Florida utility FPL looks to close all coal, oil generation units no later than 2030

first_img FacebookTwitterLinkedInEmailPrint分享The Palm Beach Post:Big changes are forecast for Palm Beach County’s and Florida’s energy sector during the next decade as an explosion of solar power takes shape.Florida Power & Light Co.‘s fleet will transition from producing less than 2 percent of its electricity from solar to a projected 20 percent from its solar energy centers. Larger solar battery storage systems will come online and extend the solar facilities’ energy production by a few hours each day.“It’s going to have a lot of solar, that’s for sure, with 30 million panels by 2030,” FPL CEO and President Eric Silagy told the Palm Beach Post. “I will be disappointed if we don’t do more than that.”The total of 10,000 megawatts of new solar will make Florida a global leader in solar, Silagy said.In 2018, close to 75 percent of FPL’s electricity was produced using natural gas. Renewables, such as solar power, accounted for less than 2 percent. Nuclear power provided 23 percent with coal at 2.1 percent, and oil at 0.3 percent. By 2030 or sooner, oil and coal will be phased out. Nuclear and solar power are projected to account for 20 percent each and natural gas for 60 percent.FPL operates 18 solar plants, and 10 are under construction. Along with several small installations, solar generates 1,250 megawatts. Each new plant will add 74.5 megawatts of capacity, enough to power 15,000 homes. Florida ranks fifth in solar capacity, but it is running in second place among all states for projected capacity installed over the next five years, with nearly 5.5 more gigawatts expected, according to the Solar Energy Industries Association. The price of solar installations has declined by 32 percent in the last five years.More: Palm Beach County 2030: More power will come from solar energy Florida utility FPL looks to close all coal, oil generation units no later than 2030last_img read more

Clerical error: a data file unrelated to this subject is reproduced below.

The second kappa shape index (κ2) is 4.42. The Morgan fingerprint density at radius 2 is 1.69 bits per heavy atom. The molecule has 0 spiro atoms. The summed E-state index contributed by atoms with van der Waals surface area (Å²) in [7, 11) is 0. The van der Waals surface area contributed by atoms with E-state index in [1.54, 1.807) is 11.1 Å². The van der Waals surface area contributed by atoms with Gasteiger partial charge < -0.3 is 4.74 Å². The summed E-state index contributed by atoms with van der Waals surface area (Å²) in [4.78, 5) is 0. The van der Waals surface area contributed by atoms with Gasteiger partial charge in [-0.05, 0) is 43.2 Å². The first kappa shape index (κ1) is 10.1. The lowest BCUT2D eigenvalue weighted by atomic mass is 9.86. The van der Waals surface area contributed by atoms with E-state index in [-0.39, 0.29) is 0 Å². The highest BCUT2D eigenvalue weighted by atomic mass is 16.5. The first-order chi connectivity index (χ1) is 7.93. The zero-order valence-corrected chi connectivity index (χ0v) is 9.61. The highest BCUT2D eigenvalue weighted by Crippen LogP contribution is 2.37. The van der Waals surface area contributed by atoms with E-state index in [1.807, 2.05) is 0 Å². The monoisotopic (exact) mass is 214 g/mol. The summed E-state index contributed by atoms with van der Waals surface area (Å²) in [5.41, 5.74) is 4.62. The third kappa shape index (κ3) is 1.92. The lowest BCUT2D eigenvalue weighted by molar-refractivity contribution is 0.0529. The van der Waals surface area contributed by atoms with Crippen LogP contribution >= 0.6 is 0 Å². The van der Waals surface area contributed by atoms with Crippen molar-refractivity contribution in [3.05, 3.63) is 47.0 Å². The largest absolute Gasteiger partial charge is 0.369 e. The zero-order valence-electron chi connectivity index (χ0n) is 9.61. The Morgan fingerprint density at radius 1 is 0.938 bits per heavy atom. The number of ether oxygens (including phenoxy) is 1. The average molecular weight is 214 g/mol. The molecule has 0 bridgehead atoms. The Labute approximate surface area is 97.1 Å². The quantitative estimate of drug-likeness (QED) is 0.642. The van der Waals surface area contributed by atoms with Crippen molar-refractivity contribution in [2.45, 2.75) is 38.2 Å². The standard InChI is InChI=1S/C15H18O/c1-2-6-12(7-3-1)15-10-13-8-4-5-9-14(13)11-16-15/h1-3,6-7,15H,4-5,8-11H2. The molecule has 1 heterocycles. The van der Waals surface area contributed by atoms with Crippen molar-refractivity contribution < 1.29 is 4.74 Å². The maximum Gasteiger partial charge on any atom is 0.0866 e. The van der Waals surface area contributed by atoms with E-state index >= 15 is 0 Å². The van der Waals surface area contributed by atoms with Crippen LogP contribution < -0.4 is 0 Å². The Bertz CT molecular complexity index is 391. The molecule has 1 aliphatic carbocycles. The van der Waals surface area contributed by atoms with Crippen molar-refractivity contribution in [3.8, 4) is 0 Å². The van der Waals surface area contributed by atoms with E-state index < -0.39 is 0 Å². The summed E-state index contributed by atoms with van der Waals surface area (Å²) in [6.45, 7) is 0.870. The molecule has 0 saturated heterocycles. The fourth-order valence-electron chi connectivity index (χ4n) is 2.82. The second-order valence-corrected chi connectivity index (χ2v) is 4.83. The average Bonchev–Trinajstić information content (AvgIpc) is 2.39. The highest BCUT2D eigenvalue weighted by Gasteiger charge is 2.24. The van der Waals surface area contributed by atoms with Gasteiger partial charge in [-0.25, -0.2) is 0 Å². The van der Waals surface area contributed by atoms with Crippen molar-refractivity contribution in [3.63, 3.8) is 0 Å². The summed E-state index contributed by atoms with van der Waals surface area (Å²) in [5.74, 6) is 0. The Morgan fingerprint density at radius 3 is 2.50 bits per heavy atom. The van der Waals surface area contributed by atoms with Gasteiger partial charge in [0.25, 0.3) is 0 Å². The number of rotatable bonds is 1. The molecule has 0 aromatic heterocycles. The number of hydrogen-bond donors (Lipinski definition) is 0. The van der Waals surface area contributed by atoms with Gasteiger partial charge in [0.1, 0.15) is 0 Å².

Fat Dad Challenge